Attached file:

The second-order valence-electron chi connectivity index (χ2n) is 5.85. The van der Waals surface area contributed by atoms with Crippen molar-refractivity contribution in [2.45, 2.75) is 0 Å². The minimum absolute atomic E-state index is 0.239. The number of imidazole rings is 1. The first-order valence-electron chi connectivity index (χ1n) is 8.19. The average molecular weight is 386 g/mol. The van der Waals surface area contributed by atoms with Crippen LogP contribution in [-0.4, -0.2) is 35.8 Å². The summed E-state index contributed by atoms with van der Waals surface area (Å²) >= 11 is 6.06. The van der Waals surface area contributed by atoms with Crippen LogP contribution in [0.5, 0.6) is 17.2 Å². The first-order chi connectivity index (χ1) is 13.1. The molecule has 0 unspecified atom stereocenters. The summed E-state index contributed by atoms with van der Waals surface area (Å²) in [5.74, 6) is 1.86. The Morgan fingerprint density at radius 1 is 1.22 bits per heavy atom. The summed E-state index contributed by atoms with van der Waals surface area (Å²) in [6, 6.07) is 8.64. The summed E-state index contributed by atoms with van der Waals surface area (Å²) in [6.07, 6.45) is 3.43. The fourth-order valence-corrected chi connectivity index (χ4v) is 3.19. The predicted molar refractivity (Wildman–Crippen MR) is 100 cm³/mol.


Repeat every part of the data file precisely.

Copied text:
The second-order valence-electron chi connectivity index (χ2n) is 5.85. The van der Waals surface area contributed by atoms with Crippen molar-refractivity contribution in [2.45, 2.75) is 0 Å². The minimum absolute atomic E-state index is 0.239. The number of imidazole rings is 1. The first-order valence-electron chi connectivity index (χ1n) is 8.19. The average molecular weight is 386 g/mol. The van der Waals surface area contributed by atoms with Crippen LogP contribution in [-0.4, -0.2) is 35.8 Å². The summed E-state index contributed by atoms with van der Waals surface area (Å²) >= 11 is 6.06. The van der Waals surface area contributed by atoms with Crippen LogP contribution in [0.5, 0.6) is 17.2 Å². The first-order chi connectivity index (χ1) is 13.1. The molecule has 0 unspecified atom stereocenters. The summed E-state index contributed by atoms with van der Waals surface area (Å²) in [5.74, 6) is 1.86. The Morgan fingerprint density at radius 1 is 1.22 bits per heavy atom. The summed E-state index contributed by atoms with van der Waals surface area (Å²) in [6, 6.07) is 8.64. The summed E-state index contributed by atoms with van der Waals surface area (Å²) in [6.07, 6.45) is 3.43. The fourth-order valence-corrected chi connectivity index (χ4v) is 3.19. The predicted molar refractivity (Wildman–Crippen MR) is 100 cm³/mol.